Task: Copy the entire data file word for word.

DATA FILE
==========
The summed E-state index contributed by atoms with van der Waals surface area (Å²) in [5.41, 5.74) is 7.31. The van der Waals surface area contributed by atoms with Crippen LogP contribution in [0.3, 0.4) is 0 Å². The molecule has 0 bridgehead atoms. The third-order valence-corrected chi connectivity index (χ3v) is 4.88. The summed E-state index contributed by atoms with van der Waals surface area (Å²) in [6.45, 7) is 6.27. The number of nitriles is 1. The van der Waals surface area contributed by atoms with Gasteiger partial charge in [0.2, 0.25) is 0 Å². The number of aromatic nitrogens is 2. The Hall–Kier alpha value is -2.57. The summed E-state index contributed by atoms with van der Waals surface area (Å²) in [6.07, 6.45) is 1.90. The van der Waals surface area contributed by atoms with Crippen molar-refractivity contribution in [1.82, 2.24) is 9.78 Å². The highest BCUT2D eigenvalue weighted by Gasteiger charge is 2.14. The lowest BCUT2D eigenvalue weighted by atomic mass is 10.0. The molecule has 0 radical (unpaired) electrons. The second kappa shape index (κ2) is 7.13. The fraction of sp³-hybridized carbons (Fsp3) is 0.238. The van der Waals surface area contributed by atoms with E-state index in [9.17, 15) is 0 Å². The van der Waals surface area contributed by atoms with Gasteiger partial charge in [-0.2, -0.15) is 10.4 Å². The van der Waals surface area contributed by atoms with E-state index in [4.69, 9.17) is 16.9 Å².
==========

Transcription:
The summed E-state index contributed by atoms with van der Waals surface area (Å²) in [5.41, 5.74) is 7.31. The van der Waals surface area contributed by atoms with Crippen LogP contribution in [0.3, 0.4) is 0 Å². The molecule has 0 bridgehead atoms. The third-order valence-corrected chi connectivity index (χ3v) is 4.88. The summed E-state index contributed by atoms with van der Waals surface area (Å²) in [6.45, 7) is 6.27. The number of nitriles is 1. The van der Waals surface area contributed by atoms with Gasteiger partial charge in [0.2, 0.25) is 0 Å². The number of aromatic nitrogens is 2. The Hall–Kier alpha value is -2.57. The summed E-state index contributed by atoms with van der Waals surface area (Å²) in [6.07, 6.45) is 1.90. The van der Waals surface area contributed by atoms with Crippen molar-refractivity contribution in [1.82, 2.24) is 9.78 Å². The highest BCUT2D eigenvalue weighted by Gasteiger charge is 2.14. The lowest BCUT2D eigenvalue weighted by atomic mass is 10.0. The molecule has 0 radical (unpaired) electrons. The second kappa shape index (κ2) is 7.13. The fraction of sp³-hybridized carbons (Fsp3) is 0.238. The van der Waals surface area contributed by atoms with E-state index in [9.17, 15) is 0 Å². The van der Waals surface area contributed by atoms with Gasteiger partial charge in [-0.2, -0.15) is 10.4 Å². The van der Waals surface area contributed by atoms with E-state index in [4.69, 9.17) is 16.9 Å².